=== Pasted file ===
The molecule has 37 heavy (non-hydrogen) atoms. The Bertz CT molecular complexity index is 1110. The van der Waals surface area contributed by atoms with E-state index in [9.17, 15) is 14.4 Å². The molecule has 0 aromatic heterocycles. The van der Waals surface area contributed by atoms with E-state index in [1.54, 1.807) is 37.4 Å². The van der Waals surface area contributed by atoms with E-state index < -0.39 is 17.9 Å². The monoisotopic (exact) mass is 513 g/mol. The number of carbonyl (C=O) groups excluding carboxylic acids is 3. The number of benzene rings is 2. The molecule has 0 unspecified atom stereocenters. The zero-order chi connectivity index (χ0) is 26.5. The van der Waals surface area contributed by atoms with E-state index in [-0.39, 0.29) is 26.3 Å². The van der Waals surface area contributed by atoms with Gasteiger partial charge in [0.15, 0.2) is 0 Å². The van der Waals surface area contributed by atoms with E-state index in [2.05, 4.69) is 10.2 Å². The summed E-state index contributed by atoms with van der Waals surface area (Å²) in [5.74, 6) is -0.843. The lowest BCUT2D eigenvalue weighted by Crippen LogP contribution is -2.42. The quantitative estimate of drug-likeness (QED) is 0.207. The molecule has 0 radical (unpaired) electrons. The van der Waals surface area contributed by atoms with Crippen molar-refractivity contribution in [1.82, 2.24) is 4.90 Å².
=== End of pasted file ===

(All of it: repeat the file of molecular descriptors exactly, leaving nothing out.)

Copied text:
The molecule has 37 heavy (non-hydrogen) atoms. The Bertz CT molecular complexity index is 1110. The van der Waals surface area contributed by atoms with E-state index in [9.17, 15) is 14.4 Å². The molecule has 0 aromatic heterocycles. The van der Waals surface area contributed by atoms with E-state index in [1.54, 1.807) is 37.4 Å². The van der Waals surface area contributed by atoms with E-state index < -0.39 is 17.9 Å². The monoisotopic (exact) mass is 513 g/mol. The number of carbonyl (C=O) groups excluding carboxylic acids is 3. The number of benzene rings is 2. The molecule has 0 unspecified atom stereocenters. The zero-order chi connectivity index (χ0) is 26.5. The van der Waals surface area contributed by atoms with E-state index in [-0.39, 0.29) is 26.3 Å². The van der Waals surface area contributed by atoms with Gasteiger partial charge in [0.15, 0.2) is 0 Å². The van der Waals surface area contributed by atoms with E-state index in [2.05, 4.69) is 10.2 Å². The summed E-state index contributed by atoms with van der Waals surface area (Å²) in [5.74, 6) is -0.843. The lowest BCUT2D eigenvalue weighted by Crippen LogP contribution is -2.42. The quantitative estimate of drug-likeness (QED) is 0.207. The molecule has 0 radical (unpaired) electrons. The van der Waals surface area contributed by atoms with Crippen molar-refractivity contribution in [1.82, 2.24) is 4.90 Å².